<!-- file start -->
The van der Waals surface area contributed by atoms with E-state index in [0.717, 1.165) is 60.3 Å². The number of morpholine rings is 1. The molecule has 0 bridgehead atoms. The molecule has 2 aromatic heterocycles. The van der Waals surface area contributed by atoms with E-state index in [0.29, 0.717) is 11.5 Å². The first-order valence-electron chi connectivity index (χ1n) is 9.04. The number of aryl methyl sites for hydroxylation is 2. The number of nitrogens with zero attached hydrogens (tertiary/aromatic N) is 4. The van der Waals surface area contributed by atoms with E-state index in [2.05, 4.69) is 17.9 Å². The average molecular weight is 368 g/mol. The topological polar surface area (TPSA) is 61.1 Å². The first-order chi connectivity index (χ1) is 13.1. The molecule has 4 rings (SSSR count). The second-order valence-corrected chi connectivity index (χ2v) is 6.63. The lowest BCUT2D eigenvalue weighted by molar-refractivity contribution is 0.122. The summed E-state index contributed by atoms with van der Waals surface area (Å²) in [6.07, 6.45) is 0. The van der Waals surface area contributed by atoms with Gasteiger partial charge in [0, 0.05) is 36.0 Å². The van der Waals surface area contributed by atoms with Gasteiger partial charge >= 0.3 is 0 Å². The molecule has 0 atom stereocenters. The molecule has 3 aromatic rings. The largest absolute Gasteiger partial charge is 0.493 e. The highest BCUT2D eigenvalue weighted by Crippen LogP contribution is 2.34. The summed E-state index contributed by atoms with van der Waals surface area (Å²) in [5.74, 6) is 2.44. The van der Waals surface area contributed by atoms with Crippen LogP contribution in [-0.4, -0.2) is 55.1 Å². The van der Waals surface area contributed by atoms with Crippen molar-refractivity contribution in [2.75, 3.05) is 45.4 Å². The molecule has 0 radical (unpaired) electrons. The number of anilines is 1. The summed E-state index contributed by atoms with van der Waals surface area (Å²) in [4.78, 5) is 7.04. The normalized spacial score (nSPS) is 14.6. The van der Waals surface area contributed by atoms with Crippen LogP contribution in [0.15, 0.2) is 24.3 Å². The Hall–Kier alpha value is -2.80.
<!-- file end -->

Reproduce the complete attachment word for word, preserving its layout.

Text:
The van der Waals surface area contributed by atoms with E-state index in [0.717, 1.165) is 60.3 Å². The number of morpholine rings is 1. The molecule has 0 bridgehead atoms. The molecule has 2 aromatic heterocycles. The van der Waals surface area contributed by atoms with E-state index in [0.29, 0.717) is 11.5 Å². The first-order valence-electron chi connectivity index (χ1n) is 9.04. The number of aryl methyl sites for hydroxylation is 2. The number of nitrogens with zero attached hydrogens (tertiary/aromatic N) is 4. The van der Waals surface area contributed by atoms with E-state index in [2.05, 4.69) is 17.9 Å². The average molecular weight is 368 g/mol. The topological polar surface area (TPSA) is 61.1 Å². The first-order chi connectivity index (χ1) is 13.1. The molecule has 4 rings (SSSR count). The second-order valence-corrected chi connectivity index (χ2v) is 6.63. The lowest BCUT2D eigenvalue weighted by molar-refractivity contribution is 0.122. The summed E-state index contributed by atoms with van der Waals surface area (Å²) in [6.07, 6.45) is 0. The van der Waals surface area contributed by atoms with Gasteiger partial charge in [0, 0.05) is 36.0 Å². The van der Waals surface area contributed by atoms with Gasteiger partial charge >= 0.3 is 0 Å². The molecule has 0 atom stereocenters. The molecule has 3 aromatic rings. The largest absolute Gasteiger partial charge is 0.493 e. The highest BCUT2D eigenvalue weighted by Crippen LogP contribution is 2.34. The summed E-state index contributed by atoms with van der Waals surface area (Å²) in [5.74, 6) is 2.44. The van der Waals surface area contributed by atoms with Crippen LogP contribution in [-0.4, -0.2) is 55.1 Å². The van der Waals surface area contributed by atoms with Crippen molar-refractivity contribution in [2.75, 3.05) is 45.4 Å². The molecule has 0 radical (unpaired) electrons. The number of anilines is 1. The summed E-state index contributed by atoms with van der Waals surface area (Å²) in [4.78, 5) is 7.04. The normalized spacial score (nSPS) is 14.6. The van der Waals surface area contributed by atoms with Crippen LogP contribution in [0.15, 0.2) is 24.3 Å². The Hall–Kier alpha value is -2.80.